The Mind-Boggling Stuff We Do to “Fit In”

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Thinking about youth and the stuff we do because everyone else is doing it so we better do it too to try to fit in. In so many ways I went against the grain – particularly at a time when people were most desperate to fit in (adolescence/early teen years). By then I did not care anymore.I escaped all the dangerous teen peer pressures one hears about (the parties, drugs, drinking, teenager pregnancy or whatever) because I had a firm grasp on the fact that that was not who I was and that was not what I wanted.

But when I was a child, I was so cripplingly shy that I felt I had to engage socially somehow, and the worst nightmare for a person like me was something I frequently tried and hated. This was the obligatory childhood sleepover. So many times I was invited to someone’s house to spend the night – and I went. In fact I would beg to do it, even when my parents did not want me to. Either inviting someone to my house or going to theirs – hell, sheer hell. I spent the entire time miserable, counting the minutes until it was over – no matter how close the friend was. But usually I did not have really close friends for very long… because I was too shy and insular and could not hang on to them, they would move away, we would be placed in a different class each year and thus be separated (and that was enough to cleave a friendship in two for little kids), because because because. No good reasons. Just that I was as much a drifter then as I am now. My brother has friends who date almost to pre-verbal times in his life. I would have been lucky in my early years to keep a friend through one school year.

This is not true now in adulthood at all – no matter where I move in the world, I have held on to close friendships, although some of course drift. But I attribute this to the fact that I have always been trying to have adult-style friendships even when my peers were not capable of having those kinds of friendships. (Not that I never engaged in any of the sniping and backstabbing of teen times, but when I reflect, I think the times I did that were almost always in an effort to cheer someone else up – yeah, I know, tearing down someone else to make another person laugh is not that mature – but it’s what I had at the time.) I have been trying all along to be the good, solid, trustworthy friend a person could turn to in any kind of crisis. For the people I loved and cared about most, of course. I have also been a careless friend to those who just were not as important – or in times when I really needed to focus more on myself.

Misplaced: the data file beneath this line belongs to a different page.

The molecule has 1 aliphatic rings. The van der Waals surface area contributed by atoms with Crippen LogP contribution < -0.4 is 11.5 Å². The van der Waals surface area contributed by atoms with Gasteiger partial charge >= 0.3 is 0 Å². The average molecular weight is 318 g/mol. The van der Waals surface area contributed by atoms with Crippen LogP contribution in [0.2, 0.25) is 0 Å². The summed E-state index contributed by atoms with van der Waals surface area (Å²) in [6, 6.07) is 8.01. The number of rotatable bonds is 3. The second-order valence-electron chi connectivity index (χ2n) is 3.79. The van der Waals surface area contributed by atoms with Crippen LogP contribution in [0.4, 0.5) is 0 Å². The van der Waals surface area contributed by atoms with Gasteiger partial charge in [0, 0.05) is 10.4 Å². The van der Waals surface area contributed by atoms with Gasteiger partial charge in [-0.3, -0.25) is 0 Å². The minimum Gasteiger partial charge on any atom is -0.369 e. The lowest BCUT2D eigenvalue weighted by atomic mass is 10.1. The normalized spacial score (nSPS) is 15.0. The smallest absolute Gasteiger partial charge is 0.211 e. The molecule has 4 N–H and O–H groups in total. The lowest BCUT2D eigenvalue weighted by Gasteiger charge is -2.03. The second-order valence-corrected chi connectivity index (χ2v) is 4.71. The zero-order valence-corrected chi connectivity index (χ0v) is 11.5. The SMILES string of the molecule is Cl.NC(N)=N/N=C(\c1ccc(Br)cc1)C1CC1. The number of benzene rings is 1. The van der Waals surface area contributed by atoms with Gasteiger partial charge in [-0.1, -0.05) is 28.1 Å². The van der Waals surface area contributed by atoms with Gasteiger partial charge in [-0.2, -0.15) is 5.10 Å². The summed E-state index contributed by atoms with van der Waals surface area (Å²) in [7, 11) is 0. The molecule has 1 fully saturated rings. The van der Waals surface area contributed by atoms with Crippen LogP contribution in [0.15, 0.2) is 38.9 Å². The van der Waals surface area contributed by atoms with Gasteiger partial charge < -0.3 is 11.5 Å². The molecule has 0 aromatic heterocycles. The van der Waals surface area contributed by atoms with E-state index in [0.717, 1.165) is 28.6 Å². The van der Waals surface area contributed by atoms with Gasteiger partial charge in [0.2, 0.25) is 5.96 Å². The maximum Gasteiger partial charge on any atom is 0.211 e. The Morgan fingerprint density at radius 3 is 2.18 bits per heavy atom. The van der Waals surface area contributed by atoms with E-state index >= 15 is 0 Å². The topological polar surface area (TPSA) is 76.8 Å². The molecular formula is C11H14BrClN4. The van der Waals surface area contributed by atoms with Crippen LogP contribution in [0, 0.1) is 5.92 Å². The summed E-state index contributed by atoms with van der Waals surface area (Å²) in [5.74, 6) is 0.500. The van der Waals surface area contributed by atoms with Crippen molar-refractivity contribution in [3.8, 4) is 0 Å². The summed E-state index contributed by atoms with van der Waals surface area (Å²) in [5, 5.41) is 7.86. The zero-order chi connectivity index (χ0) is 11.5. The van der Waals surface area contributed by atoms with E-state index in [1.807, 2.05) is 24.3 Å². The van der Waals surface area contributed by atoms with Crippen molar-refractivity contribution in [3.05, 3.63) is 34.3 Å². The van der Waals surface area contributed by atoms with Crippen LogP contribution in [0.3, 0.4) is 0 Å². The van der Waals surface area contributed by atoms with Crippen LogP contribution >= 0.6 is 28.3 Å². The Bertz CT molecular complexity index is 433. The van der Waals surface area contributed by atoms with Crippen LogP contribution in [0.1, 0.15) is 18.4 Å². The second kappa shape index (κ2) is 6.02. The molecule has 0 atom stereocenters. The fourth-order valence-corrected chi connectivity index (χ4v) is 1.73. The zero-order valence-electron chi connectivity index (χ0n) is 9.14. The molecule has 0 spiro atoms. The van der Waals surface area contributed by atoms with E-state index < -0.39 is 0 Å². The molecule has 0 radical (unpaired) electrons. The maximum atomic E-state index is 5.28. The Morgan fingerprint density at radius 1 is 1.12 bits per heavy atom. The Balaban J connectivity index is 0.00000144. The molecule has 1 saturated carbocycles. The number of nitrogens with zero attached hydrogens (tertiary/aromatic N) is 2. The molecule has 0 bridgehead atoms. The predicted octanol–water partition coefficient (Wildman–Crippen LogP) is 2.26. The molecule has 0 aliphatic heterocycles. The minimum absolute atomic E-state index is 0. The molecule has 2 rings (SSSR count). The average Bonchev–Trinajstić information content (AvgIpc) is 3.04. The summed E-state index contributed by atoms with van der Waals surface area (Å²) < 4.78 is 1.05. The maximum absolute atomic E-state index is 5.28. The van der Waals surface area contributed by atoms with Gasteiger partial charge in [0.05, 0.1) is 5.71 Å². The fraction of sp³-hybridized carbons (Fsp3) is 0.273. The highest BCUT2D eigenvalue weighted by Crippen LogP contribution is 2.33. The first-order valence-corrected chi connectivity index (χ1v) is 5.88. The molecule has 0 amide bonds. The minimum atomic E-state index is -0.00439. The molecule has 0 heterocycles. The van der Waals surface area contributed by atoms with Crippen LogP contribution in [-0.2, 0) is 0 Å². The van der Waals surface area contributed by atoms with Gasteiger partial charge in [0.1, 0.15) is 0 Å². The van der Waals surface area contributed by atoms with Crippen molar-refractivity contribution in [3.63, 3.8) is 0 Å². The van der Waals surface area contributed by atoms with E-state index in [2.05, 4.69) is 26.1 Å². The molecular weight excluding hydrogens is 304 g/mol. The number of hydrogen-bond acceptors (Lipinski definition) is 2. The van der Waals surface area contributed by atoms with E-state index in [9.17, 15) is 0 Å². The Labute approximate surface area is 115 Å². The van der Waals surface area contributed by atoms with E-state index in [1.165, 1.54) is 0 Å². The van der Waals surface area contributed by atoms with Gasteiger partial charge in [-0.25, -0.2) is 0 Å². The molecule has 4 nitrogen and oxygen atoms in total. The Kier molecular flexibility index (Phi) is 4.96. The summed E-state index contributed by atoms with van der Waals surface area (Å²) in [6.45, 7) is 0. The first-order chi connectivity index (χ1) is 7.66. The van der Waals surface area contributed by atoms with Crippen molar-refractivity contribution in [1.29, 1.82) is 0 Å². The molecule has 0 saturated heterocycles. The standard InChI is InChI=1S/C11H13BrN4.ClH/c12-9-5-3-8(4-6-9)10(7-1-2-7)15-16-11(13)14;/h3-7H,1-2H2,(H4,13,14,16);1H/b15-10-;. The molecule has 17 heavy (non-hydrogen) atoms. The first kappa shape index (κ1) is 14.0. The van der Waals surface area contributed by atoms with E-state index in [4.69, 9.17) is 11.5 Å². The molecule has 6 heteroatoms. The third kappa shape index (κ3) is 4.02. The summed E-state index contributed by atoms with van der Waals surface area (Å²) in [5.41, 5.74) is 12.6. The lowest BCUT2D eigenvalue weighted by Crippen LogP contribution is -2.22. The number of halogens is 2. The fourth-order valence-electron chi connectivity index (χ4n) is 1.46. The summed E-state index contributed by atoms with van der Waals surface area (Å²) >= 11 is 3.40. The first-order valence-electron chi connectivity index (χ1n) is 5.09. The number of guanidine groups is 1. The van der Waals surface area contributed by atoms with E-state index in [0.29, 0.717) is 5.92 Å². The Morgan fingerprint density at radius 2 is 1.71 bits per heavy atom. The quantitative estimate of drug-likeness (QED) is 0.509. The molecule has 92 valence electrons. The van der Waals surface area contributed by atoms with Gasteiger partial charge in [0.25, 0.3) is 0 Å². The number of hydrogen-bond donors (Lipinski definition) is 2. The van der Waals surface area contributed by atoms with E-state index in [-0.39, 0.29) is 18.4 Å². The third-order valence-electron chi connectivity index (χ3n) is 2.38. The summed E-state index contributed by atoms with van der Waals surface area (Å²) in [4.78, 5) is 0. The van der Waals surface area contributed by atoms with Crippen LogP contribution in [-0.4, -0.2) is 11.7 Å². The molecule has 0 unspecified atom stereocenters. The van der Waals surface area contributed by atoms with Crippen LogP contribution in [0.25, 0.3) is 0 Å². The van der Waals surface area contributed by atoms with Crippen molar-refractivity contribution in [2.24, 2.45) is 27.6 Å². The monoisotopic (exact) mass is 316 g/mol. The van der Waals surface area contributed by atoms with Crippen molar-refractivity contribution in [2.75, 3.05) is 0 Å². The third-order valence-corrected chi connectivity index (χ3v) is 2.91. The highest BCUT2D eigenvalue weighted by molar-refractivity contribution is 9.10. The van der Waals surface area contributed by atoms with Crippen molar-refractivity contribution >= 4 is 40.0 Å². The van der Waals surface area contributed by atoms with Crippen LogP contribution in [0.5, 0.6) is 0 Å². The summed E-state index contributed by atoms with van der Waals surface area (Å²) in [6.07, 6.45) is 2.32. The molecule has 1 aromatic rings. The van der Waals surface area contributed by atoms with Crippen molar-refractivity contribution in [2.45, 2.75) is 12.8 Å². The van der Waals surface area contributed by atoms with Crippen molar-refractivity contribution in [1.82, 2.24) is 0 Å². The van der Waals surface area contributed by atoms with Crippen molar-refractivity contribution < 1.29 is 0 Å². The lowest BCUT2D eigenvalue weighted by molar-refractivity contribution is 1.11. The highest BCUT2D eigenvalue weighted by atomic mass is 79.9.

My point – the dreaded sleepover. I am not sure at what point I fully embraced my hatred for the sleepover… the forced sleepover I was trying to incorporate into my life. I spent all of elementary school engaging in this wholly awful, awkward experience just to seem “normal”. I remember even reaching a certain level of desperation, inviting people who were mostly just people I sort of knew at school and thought were “cool” (until I spent a few hours with them outside of school and realized I had no desire ever to talk to them again). THE-WORST-EXPERIENCES-EVER. Yes, so bad, it requires all caps. So bad that some of the residue lingers in my brain quite vividly, despite these things happening almost 30 years ago.

I never wanted to be that kind of social – I don’t like sharing my space or time generally – and now I am very selective about who shares my space. But such selectivity never came into play, and I shudder to think of the time I spent with so many people who were like a specially designed form of irritant – sandpaper just for me.

Once I finally got over this shyness (when I was 12 or so), which happened suddenly when I woke up one day realizing that I had no idea how I could feel inferior to or intimidated by people who were basically idiots, I guess I felt that I was living in a freer way – living in my own, albeit developing, identity. There were plenty of ups and downs, but I think I was living and choosing friends in a more authentic way, not just driven by what I felt I should do. While this is still sometimes a tricky road to navigate (balancing being humane toward people and reserving my time and friendship for those I feel are deserving), especially on a personal level, the concept of living without bring guided by feelings of “should do”/obligation is a powerful directive that I have taken to heart.

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